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PID loops or Complementary filter for University project?

  1. Oct 4, 2015 #1
    I am studying "maths III" in my university. And the course has this project you have to do called "Practical differential equations". You are basically supposed to describe some practical system that uses differential equations.

    My thought was PID loops, but I'm not sure if they use differential equations? I really wanted to use them though because I have used them before in a DIY project, although they use integrals and derivatives I'm not sure there is a differential equation.

    My second possibility was using a low or high pass filter, or even a khalmann filter. In regards to combining IMU data(gyro and accelerometer) to form angle measurments. But I don't quite remember a solid differential equation from there, just a lot of usage of integrals and derivatives.

    I need at least one differential equation used, preferrably some of the more complex ones, like Laplace transforms or the delta functions, or something like Linear differential equations. I'm basically not sure weather PID loops cut the criteria. The System I planned on using for the PID loop was a DC motor controlling a simple raft with another object on it, this DC motor controlled the placement of the raft using a PID loop to regulate the current or force used to push this raft

    Thank you in advance,
  2. jcsd
  3. Oct 4, 2015 #2


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    The DC motor could have a transfer function like:

    ω(s)/V(s) = 5 / ( s2 + 11s + 10 )

    That's a 2. order differential equation, formulated in the Laplace domain.

    Now inserting a PID controller, which could be formulated: y(s)/x(s) = k ( s + a ) / ( s + b ), you multiply by a 1. order transfer function, giving a product of 3. order.
    By means of root locus, you can predict when the controlled motor will be stable/unstable/robust, varying k, a, b.

    That's "Practical differential equations".

    If it's too easy, you can just design a more complex controller, e.g. to (velocity)control the DC-motor so that it will run with no following error at any speed and any load.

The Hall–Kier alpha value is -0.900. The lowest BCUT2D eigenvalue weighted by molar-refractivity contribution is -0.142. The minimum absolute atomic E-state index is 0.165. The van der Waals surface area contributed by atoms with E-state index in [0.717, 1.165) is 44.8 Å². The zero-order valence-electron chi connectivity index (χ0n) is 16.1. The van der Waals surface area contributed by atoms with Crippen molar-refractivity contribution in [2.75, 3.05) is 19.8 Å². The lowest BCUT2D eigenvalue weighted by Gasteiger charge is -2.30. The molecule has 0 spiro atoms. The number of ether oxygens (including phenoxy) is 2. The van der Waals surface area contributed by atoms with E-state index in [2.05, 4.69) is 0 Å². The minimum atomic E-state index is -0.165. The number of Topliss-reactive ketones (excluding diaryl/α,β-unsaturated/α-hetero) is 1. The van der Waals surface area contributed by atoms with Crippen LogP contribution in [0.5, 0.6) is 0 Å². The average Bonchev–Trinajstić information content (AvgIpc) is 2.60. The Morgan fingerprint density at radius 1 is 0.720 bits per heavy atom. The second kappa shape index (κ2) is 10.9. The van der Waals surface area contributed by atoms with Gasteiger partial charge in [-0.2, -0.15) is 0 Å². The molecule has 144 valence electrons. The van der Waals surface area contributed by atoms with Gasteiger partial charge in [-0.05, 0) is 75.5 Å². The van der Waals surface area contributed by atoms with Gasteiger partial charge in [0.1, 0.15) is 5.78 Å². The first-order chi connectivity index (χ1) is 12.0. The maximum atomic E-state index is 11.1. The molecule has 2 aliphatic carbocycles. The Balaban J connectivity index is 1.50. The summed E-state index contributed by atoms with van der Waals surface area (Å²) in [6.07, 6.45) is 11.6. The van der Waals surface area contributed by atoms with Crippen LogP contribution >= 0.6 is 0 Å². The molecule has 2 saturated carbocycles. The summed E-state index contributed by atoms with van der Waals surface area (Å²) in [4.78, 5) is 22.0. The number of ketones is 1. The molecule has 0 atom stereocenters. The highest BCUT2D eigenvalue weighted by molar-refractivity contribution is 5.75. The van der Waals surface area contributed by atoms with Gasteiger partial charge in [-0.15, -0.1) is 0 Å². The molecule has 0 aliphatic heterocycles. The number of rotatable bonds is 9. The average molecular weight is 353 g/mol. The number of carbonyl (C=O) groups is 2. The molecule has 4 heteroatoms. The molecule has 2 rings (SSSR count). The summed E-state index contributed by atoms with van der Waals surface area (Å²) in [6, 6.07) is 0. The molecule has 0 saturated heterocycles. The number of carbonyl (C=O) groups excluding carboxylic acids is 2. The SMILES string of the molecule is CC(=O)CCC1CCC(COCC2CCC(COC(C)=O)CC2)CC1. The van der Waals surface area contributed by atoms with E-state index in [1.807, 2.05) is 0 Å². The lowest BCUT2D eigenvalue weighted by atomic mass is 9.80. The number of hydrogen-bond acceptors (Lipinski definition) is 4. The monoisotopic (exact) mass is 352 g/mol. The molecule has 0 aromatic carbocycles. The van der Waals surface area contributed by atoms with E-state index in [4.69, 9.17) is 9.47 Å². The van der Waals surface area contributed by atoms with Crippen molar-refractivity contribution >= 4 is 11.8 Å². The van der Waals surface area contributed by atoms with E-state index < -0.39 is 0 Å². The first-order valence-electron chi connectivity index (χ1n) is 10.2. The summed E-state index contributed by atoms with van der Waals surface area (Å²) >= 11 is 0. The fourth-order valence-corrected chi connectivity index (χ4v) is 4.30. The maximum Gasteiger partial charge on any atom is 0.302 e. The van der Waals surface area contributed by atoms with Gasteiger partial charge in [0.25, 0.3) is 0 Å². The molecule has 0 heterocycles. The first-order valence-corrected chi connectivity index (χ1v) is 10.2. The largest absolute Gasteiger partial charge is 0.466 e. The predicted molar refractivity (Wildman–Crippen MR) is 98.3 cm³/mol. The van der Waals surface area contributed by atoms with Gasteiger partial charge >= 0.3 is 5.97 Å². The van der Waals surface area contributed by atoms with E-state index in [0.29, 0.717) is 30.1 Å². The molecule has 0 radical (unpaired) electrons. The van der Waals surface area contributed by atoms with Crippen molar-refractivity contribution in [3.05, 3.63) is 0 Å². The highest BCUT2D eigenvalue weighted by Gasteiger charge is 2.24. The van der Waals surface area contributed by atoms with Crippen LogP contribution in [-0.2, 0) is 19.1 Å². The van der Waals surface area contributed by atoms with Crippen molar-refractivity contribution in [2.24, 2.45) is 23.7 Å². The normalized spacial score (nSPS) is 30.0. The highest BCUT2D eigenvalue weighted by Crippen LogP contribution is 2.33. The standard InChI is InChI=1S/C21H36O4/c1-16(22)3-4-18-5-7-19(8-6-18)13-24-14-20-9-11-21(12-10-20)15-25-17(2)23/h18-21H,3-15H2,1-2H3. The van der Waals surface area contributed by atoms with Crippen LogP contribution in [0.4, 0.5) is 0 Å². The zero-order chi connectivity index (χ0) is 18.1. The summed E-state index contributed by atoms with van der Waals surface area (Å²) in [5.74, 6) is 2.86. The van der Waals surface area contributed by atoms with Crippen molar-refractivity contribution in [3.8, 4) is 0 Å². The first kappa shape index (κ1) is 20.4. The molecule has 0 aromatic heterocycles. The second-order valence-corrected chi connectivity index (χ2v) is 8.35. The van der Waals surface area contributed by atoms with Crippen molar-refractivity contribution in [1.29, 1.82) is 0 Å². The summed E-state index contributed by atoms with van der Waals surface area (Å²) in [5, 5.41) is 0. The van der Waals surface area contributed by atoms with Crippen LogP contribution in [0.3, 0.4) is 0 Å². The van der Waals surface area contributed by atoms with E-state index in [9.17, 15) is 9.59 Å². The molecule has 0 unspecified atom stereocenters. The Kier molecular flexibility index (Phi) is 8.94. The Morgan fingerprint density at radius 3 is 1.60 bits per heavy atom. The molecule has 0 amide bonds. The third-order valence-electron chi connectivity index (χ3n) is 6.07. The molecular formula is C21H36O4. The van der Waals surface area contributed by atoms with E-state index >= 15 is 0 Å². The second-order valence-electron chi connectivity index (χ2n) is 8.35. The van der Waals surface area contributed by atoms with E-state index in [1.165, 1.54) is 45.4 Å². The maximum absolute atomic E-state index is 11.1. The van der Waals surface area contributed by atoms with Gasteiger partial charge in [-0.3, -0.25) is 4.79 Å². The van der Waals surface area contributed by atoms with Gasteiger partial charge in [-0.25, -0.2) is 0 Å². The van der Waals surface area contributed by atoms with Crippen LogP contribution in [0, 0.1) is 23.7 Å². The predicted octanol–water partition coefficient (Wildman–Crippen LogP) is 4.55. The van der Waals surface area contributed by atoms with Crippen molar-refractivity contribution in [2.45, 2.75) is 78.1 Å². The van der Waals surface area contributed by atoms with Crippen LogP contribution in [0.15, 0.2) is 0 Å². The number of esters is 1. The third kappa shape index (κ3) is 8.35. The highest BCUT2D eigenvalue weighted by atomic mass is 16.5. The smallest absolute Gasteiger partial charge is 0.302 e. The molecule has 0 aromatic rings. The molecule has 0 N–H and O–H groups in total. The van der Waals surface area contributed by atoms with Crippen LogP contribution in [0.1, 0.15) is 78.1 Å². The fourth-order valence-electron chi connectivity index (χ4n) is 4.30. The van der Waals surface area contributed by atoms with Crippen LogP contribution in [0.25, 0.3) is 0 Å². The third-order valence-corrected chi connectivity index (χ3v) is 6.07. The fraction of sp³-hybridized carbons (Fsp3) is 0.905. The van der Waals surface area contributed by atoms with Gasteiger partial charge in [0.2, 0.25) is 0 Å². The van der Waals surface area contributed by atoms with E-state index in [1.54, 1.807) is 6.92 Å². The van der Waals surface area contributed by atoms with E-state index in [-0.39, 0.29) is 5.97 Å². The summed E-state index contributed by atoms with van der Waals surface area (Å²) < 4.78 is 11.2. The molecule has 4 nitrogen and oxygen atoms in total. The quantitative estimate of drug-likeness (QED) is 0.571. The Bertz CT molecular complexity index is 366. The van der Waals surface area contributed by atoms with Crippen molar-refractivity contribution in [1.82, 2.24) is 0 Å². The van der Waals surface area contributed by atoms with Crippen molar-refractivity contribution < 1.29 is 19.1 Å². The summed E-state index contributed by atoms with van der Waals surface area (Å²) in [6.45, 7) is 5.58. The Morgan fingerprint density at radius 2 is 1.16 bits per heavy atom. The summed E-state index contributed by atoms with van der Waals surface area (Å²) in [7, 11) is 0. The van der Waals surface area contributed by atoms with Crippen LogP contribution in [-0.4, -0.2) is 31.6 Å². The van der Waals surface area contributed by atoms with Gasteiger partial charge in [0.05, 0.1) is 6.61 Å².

4. Oct 5, 2015 #3
    This seems good. I am currently using a motor controller, But I presume that when I showcase the project I can just explain how a motor controller might have a transfer function like the one you described. Do you have sources on what you are explaining? I'd be great to have something to work with... So w is the angular speed, V is the speed of the DC motor, and S is the input I presume? I'd also assume that your variables such as 11 and 10 are random, and you'd f.ex set a / ( s2 + bs + c ). Where a, b, c are real numbers.

    Concerning the PID controller, I did not get your equation y(s)/x(s) = k ( s + a ) / ( s + b ) but I assume that the PID loop would give out an optimal "speed" V the motor should be running at at any given moment. For reaching the command state, you use laplace transforms and solve the differential equation, getting the input S which can be a valid current output controlled by a microcontroller. Am I getting this correctly? This seems like a great way for say a turbine to reach a set-speed, seems practical.

    If you were assuming the purpose of the PID loop I used was to reach an optimal velocity of the motor, that is not what it was. Which is still fine, as long as I have a useful differential equation to look into. The system I created was a PID loop to place the raft controlled by the motor to a certain position ranging from say +/- 20cm. I did this without even calculating the speed of the motor, but using a PID loop to decide where the output should be from Maximum power+/-(255) to minimum power(0) based on the three variables(location, speed, and acceleration). And then calibrating the variables. An encoder was used to measure rotation.
  5. Oct 5, 2015 #4